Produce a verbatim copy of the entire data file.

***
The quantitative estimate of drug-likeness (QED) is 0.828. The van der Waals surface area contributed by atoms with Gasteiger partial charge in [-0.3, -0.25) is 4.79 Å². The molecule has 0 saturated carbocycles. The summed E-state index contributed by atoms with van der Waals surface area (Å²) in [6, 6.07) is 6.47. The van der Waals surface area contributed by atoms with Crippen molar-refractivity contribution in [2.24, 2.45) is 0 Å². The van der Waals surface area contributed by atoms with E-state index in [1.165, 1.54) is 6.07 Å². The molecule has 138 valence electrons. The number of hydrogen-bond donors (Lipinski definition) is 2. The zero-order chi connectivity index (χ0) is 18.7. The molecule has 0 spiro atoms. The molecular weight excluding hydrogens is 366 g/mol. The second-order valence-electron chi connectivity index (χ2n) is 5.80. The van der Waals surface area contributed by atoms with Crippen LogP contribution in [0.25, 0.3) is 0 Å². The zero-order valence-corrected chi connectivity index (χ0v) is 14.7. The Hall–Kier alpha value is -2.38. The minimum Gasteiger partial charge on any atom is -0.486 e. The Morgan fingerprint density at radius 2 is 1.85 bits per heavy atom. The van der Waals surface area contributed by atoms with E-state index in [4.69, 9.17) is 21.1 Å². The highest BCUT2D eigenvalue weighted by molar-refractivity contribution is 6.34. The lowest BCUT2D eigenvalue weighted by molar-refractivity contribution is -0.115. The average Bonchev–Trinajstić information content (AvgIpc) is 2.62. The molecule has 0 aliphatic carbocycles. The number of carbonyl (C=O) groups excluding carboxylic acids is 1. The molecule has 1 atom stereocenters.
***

The quantitative estimate of drug-likeness (QED) is 0.828. The van der Waals surface area contributed by atoms with Gasteiger partial charge in [-0.3, -0.25) is 4.79 Å². The molecule has 0 saturated carbocycles. The summed E-state index contributed by atoms with van der Waals surface area (Å²) in [6, 6.07) is 6.47. The van der Waals surface area contributed by atoms with Crippen molar-refractivity contribution in [2.24, 2.45) is 0 Å². The van der Waals surface area contributed by atoms with E-state index in [1.165, 1.54) is 6.07 Å². The molecule has 138 valence electrons. The number of hydrogen-bond donors (Lipinski definition) is 2. The zero-order chi connectivity index (χ0) is 18.7. The molecule has 0 spiro atoms. The molecular weight excluding hydrogens is 366 g/mol. The second-order valence-electron chi connectivity index (χ2n) is 5.80. The van der Waals surface area contributed by atoms with Crippen LogP contribution in [0.25, 0.3) is 0 Å². The zero-order valence-corrected chi connectivity index (χ0v) is 14.7. The Hall–Kier alpha value is -2.38. The minimum Gasteiger partial charge on any atom is -0.486 e. The Morgan fingerprint density at radius 2 is 1.85 bits per heavy atom. The van der Waals surface area contributed by atoms with E-state index in [4.69, 9.17) is 21.1 Å². The highest BCUT2D eigenvalue weighted by molar-refractivity contribution is 6.34. The lowest BCUT2D eigenvalue weighted by molar-refractivity contribution is -0.115. The average Bonchev–Trinajstić information content (AvgIpc) is 2.62. The molecule has 0 aliphatic carbocycles. The number of carbonyl (C=O) groups excluding carboxylic acids is 1. The molecule has 1 atom stereocenters.